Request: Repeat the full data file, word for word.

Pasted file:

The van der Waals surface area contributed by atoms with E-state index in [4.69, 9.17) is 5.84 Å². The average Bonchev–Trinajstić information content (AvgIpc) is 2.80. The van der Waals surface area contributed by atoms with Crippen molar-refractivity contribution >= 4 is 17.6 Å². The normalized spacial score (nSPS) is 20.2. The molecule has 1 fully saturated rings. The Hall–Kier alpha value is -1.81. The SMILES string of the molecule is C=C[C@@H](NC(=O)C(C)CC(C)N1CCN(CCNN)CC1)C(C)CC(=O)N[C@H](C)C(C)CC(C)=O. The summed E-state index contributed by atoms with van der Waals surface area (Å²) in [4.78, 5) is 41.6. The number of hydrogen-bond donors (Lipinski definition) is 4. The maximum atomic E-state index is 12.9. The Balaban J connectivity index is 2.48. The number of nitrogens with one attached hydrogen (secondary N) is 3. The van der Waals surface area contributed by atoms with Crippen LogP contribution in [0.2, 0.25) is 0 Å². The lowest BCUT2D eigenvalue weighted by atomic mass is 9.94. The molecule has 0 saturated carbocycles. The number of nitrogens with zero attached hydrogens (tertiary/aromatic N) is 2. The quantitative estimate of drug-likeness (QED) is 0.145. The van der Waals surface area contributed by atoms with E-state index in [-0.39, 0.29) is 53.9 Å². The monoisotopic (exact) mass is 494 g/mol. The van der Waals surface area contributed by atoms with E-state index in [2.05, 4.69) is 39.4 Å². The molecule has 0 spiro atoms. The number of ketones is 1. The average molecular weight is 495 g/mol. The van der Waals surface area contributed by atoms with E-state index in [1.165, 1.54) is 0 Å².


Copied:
The van der Waals surface area contributed by atoms with E-state index in [4.69, 9.17) is 5.84 Å². The average Bonchev–Trinajstić information content (AvgIpc) is 2.80. The van der Waals surface area contributed by atoms with Crippen molar-refractivity contribution >= 4 is 17.6 Å². The normalized spacial score (nSPS) is 20.2. The molecule has 1 fully saturated rings. The Hall–Kier alpha value is -1.81. The SMILES string of the molecule is C=C[C@@H](NC(=O)C(C)CC(C)N1CCN(CCNN)CC1)C(C)CC(=O)N[C@H](C)C(C)CC(C)=O. The summed E-state index contributed by atoms with van der Waals surface area (Å²) in [4.78, 5) is 41.6. The number of hydrogen-bond donors (Lipinski definition) is 4. The maximum atomic E-state index is 12.9. The Balaban J connectivity index is 2.48. The number of nitrogens with one attached hydrogen (secondary N) is 3. The van der Waals surface area contributed by atoms with Crippen LogP contribution in [0.2, 0.25) is 0 Å². The lowest BCUT2D eigenvalue weighted by atomic mass is 9.94. The molecule has 0 saturated carbocycles. The number of nitrogens with zero attached hydrogens (tertiary/aromatic N) is 2. The quantitative estimate of drug-likeness (QED) is 0.145. The van der Waals surface area contributed by atoms with E-state index in [-0.39, 0.29) is 53.9 Å². The monoisotopic (exact) mass is 494 g/mol. The van der Waals surface area contributed by atoms with E-state index in [2.05, 4.69) is 39.4 Å². The molecule has 0 spiro atoms. The number of ketones is 1. The average molecular weight is 495 g/mol. The van der Waals surface area contributed by atoms with E-state index in [1.165, 1.54) is 0 Å².